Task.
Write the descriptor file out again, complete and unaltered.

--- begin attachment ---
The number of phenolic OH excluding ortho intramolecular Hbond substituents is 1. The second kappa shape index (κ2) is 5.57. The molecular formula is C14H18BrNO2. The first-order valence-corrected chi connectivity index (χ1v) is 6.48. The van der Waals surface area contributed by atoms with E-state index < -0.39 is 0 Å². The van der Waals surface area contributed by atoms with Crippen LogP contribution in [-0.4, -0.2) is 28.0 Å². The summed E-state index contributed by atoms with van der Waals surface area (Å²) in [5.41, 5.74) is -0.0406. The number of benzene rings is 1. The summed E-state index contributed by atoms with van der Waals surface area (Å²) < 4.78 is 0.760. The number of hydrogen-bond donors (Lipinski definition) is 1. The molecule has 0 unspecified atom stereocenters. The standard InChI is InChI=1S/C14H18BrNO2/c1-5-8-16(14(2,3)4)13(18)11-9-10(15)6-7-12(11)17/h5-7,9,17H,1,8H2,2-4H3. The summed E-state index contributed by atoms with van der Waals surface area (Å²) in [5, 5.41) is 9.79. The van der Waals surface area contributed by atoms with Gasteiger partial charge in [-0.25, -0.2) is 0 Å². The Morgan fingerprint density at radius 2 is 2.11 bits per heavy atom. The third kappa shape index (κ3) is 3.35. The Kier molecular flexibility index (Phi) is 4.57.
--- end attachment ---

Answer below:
The number of phenolic OH excluding ortho intramolecular Hbond substituents is 1. The second kappa shape index (κ2) is 5.57. The molecular formula is C14H18BrNO2. The first-order valence-corrected chi connectivity index (χ1v) is 6.48. The van der Waals surface area contributed by atoms with E-state index < -0.39 is 0 Å². The van der Waals surface area contributed by atoms with Crippen LogP contribution in [-0.4, -0.2) is 28.0 Å². The summed E-state index contributed by atoms with van der Waals surface area (Å²) in [5.41, 5.74) is -0.0406. The number of benzene rings is 1. The summed E-state index contributed by atoms with van der Waals surface area (Å²) < 4.78 is 0.760. The number of hydrogen-bond donors (Lipinski definition) is 1. The molecule has 0 unspecified atom stereocenters. The standard InChI is InChI=1S/C14H18BrNO2/c1-5-8-16(14(2,3)4)13(18)11-9-10(15)6-7-12(11)17/h5-7,9,17H,1,8H2,2-4H3. The summed E-state index contributed by atoms with van der Waals surface area (Å²) in [5, 5.41) is 9.79. The van der Waals surface area contributed by atoms with Gasteiger partial charge in [-0.25, -0.2) is 0 Å². The Morgan fingerprint density at radius 2 is 2.11 bits per heavy atom. The third kappa shape index (κ3) is 3.35. The Kier molecular flexibility index (Phi) is 4.57.